No appointments necessary for first dose COVID-19 vaccine: Interior Health

People can just show up at clinics, register on the spot and get the shot

(TNRD Library)
Let the mystery of the Summer Reading Club begin

Are you ready to ‘Crack the Case’ at the Barriere Library?

(Metro Creative photo)
Gardeners of all ages invited to enter 2021 NT Fall Fair contests

The North Thompson Fall Fair Drive Thru scheduled for Saturday, Sept. 4,… Continue reading

Milsom Lodge was built in the East Barriere Valley when the Milsom brothers purchased two parcels of land in 1911, DL 2323 and DL2324. (Milsom’s photo)
The Milsom Lodge: The mansion, the ballroom, the history

“At the turn of the century, when so many families were leaving… Continue reading

Canadian Prime Minister Justin Trudeau participates in a plenary session at the G7 Summit in Carbis Bay, England on Friday June 11, 2021. THE CANADIAN PRESS/Adrian Wyld
Canada donating 13M surplus COVID-19 vaccine doses to poor countries

Trudeau says the government will pay for 87 million shots to be distributed to poor countries

Indigenous Services Minister Marc Miller is seen during a news conference, Wednesday May 19, 2021 in Ottawa. THE CANADIAN PRESS/Adrian Wyld
Indigenous child-welfare battle heads to court despite calls for Ottawa to drop cases

Feds are poised to argue against two Canadian Human Rights Tribunal rulings

The Great Ogopogo Bathtub Race has been held in Summerland as a fundraising event. Do you know which Canadian city introduced this sport? (Black Press file photo)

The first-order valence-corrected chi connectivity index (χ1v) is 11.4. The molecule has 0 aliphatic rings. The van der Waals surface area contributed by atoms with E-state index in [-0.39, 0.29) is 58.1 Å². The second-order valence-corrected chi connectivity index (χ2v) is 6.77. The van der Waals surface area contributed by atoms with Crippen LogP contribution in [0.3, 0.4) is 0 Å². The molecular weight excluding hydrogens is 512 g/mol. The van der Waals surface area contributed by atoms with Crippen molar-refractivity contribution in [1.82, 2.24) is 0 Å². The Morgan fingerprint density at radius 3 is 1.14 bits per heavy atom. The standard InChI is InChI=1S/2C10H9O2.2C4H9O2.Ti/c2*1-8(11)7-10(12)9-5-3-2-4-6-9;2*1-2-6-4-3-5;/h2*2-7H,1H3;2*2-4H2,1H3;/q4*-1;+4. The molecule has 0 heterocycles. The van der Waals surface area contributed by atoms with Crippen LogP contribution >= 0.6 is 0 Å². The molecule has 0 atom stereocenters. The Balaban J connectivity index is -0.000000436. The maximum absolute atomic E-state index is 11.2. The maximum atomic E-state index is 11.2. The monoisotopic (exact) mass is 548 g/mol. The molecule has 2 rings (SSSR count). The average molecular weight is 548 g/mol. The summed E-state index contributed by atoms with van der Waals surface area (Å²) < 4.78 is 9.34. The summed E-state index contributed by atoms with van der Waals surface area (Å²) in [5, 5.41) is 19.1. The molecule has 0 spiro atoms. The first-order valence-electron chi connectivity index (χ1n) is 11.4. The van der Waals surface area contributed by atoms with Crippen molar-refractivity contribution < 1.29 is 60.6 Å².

QUIZ: A summer’s day at the water

How much do you know about boats, lakes and water?

Two-year-old Ivy McLeod laughs while playing with Lucky the puppy outside their Chilliwack home on Thursday, June 10, 2021. (Jenna Hauck/ Chilliwack Progress)
VIDEO: B.C. family finds ‘perfect’ puppy with limb difference for 2-year-old Ivy

Ivy has special bond with Lucky the puppy who was also born with limb difference

A million-dollar ticket was sold to an individual in Vernon from the Lotto Max draw Friday, June 11, 2021. (Photo courtesy of BCLC)
Lottery ticket worth $1 million sold in Vernon

One lucky individual holds one of 20 tickets worth $1 million from Friday’s Lotto Max draw

“65 years, I’ve carried the stories in my mind and live it every day,” says Jack Kruger. (Athena Bonneau)
‘Maybe this time they will listen’: Survivor shares stories from B.C. residential school

Jack Kruger, living in Syilx territory, wasn’t surprised by news of 215 children’s remains found on the grounds of the former Kamloops Indian Residential School

A logging truck carries its load down the Elaho Valley near in Squamish, B.C. in this file photo. THE CANADIAN PRESS/Chuck Stoody
Squamish Nation calls for old-growth logging moratorium in its territory

The nation says 44% of old-growth forests in its 6,900-square kilometre territory are protected while the rest remain at risk

Flowers and cards are left at a makeshift memorial at a monument outside the former Kamloops Indian Residential School to honour the 215 children whose remains are believed to have been discovered buried near the city in Kamloops, B.C., on Monday, May 31, 2021. THE CANADIAN PRESS/Darryl Dyck
‘Pick a Sunday:’ Indigenous leaders ask Catholics to stay home, push for apology

Indigenous leaders are calling on Catholics to stand in solidarity with residential school survivors by not attending church services

Most Read